5. The Kremlin reshaped its strategy on international responses to Afghanistan in October to increasingly emphasize the need for United Nations aid to Afghanistan, likely as a stepping stone to recognizing the Taliban as the Afghan government. Russian Foreign Minister Sergey Lavrov attended a series of meetings in late October to marshal support for UN aid to Afghanistan and neighboring states. Lavrov met Chinese and Pakistani representatives on October 19 to discuss emergency humanitarian and financial aid for Afghanistan.[22] Lavrov hosted Taliban Deputy Prime Minister Abdul Salam Hanafi and representatives from China, Pakistan, India, Iran, Kazakhstan, Kyrgyzstan, Turkmenistan, and Uzbekistan in Moscow on October 20.[23] All participants called for prompt UN humanitarian intervention in Afghanistan.[24] Russia, China, Iran, Pakistan, Turkmenistan, Tajikistan, and Uzbekistan’s foreign ministers ratified another joint statement on October 27 calling for the international community to provide immediate humanitarian assistance to Pakistan, Iran, and other neighboring countries hosting Afghan refugees.[25] The statement called on countries bordering Afghanistan to prevent the United States and NATO from establishing a military presence in Central Asia. Lavrov stated that Russia plans to send Afghanistan unspecified amounts of humanitarian aid consisting of food, medicine, and basic goods on an unspecified future date.[26]

The Kremlin is likely reshaping its ongoing effort to coordinate the responses of regional states to Afghanistan by increasingly focusing on UN initiatives—a shift from its approach in July-September that centered on bilateral and regional initiatives, particularly including the Collective Security Treaty Organization (CSTO) and Shanghai Cooperation Organization (SCO). This effort fits a pattern of Kremlin attempts to leverage the UN—particularly Russia and China’s vetoes in the Security Council—to legitimize its favored policies.[27] The Kremlin may additionally be setting conditions to recognize the Taliban through the UN, possibly under the rhetoric of alleviating a humanitarian disaster. The Kremlin reportedly instructed Russian state media personnel to stop referring to the Taliban as a “banned terrorist organization in Russia,” and instead refer to it as an “organization under UN sanctions for terrorist activity,” on November 8.[28] The Kremlin will likely remove the Taliban from its list of terrorist organizations and recognize the Taliban by early 2022.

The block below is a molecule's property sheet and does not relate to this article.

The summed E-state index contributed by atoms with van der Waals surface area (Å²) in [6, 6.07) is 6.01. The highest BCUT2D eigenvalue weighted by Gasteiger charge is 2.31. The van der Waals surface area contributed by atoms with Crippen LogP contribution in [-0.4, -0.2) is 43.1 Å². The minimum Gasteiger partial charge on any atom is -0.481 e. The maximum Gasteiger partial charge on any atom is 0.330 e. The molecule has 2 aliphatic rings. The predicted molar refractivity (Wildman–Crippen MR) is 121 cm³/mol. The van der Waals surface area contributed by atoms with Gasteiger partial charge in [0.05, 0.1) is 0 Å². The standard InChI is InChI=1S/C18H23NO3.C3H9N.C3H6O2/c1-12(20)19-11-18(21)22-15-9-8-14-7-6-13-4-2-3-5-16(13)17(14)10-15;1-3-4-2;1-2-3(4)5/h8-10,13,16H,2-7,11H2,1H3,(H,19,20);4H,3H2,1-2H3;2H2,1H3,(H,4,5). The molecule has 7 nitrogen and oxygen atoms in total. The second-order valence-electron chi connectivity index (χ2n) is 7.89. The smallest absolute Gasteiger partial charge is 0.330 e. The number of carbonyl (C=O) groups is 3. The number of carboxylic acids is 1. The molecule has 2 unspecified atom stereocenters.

6. Russian President Vladimir Putin and Belarusian President Alexander Lukashenko ratified a package of 28 integration roadmaps and a new joint military doctrine on November 4, a milestone in the Kremlin’s campaign to integrate Belarus under the Kremlin-dominated Union State.[29] The ratified roadmaps primarily create regulations and measures to unify Russian-Belarusian monetary and fiscal policies under the Union State, a Kremlin-dominated supranational organization between Russia and Belarus.[30] Lukashenko and Putin previously approved the content of the roadmaps on September 9 but waited to ratify them.[31] The new Union State military doctrine likely formalizes operational concepts for the joint Russian-Belarusian Regional Grouping of Forces and new joint Russian-Belarusian air patrols. Lukashenko’s acceptance of the Union State roadmaps is a major concession to the Kremlin. Russia and Belarus negotiated the 28 roadmaps for much 2021, and Lukashenko previously refused to sign any roadmaps until all 28 were finalized as a delaying tactic.[32] The Kremlin likely secured Lukashenko’s acceptance by intensifying Russian military pressure on Belarus and promising economic support to counteract Western sanctions.[33] The Kremlin will likely intensify pressure against Lukashenko to formalize more integration concessions when Lukashenko holds a planned national referendum on a new Belarusian constitution in February 2022.[34]